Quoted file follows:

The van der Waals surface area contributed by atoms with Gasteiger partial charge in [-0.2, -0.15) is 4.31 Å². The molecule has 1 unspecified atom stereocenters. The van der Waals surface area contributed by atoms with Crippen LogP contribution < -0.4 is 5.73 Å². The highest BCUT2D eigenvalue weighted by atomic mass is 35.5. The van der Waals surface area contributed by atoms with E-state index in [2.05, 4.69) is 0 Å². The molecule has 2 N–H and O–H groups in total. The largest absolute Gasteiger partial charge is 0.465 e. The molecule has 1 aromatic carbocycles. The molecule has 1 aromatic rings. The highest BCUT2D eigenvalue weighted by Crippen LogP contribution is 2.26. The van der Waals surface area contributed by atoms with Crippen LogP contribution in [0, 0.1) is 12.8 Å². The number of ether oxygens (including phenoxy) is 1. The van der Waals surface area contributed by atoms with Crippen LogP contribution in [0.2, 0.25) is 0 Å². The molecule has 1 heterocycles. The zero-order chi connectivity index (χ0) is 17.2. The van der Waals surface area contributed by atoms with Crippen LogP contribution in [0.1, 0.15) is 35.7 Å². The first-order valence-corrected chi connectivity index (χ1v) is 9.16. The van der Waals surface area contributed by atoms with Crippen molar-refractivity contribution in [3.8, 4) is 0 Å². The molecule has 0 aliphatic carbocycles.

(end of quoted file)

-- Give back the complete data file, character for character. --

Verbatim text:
The van der Waals surface area contributed by atoms with Gasteiger partial charge in [-0.2, -0.15) is 4.31 Å². The molecule has 1 unspecified atom stereocenters. The van der Waals surface area contributed by atoms with Crippen LogP contribution < -0.4 is 5.73 Å². The highest BCUT2D eigenvalue weighted by atomic mass is 35.5. The van der Waals surface area contributed by atoms with E-state index in [2.05, 4.69) is 0 Å². The molecule has 2 N–H and O–H groups in total. The largest absolute Gasteiger partial charge is 0.465 e. The molecule has 1 aromatic carbocycles. The molecule has 1 aromatic rings. The highest BCUT2D eigenvalue weighted by Crippen LogP contribution is 2.26. The van der Waals surface area contributed by atoms with Crippen LogP contribution in [0, 0.1) is 12.8 Å². The number of ether oxygens (including phenoxy) is 1. The van der Waals surface area contributed by atoms with Crippen LogP contribution in [0.2, 0.25) is 0 Å². The molecule has 1 heterocycles. The zero-order chi connectivity index (χ0) is 17.2. The van der Waals surface area contributed by atoms with Crippen LogP contribution in [0.1, 0.15) is 35.7 Å². The first-order valence-corrected chi connectivity index (χ1v) is 9.16. The van der Waals surface area contributed by atoms with Crippen molar-refractivity contribution in [3.8, 4) is 0 Å². The molecule has 0 aliphatic carbocycles.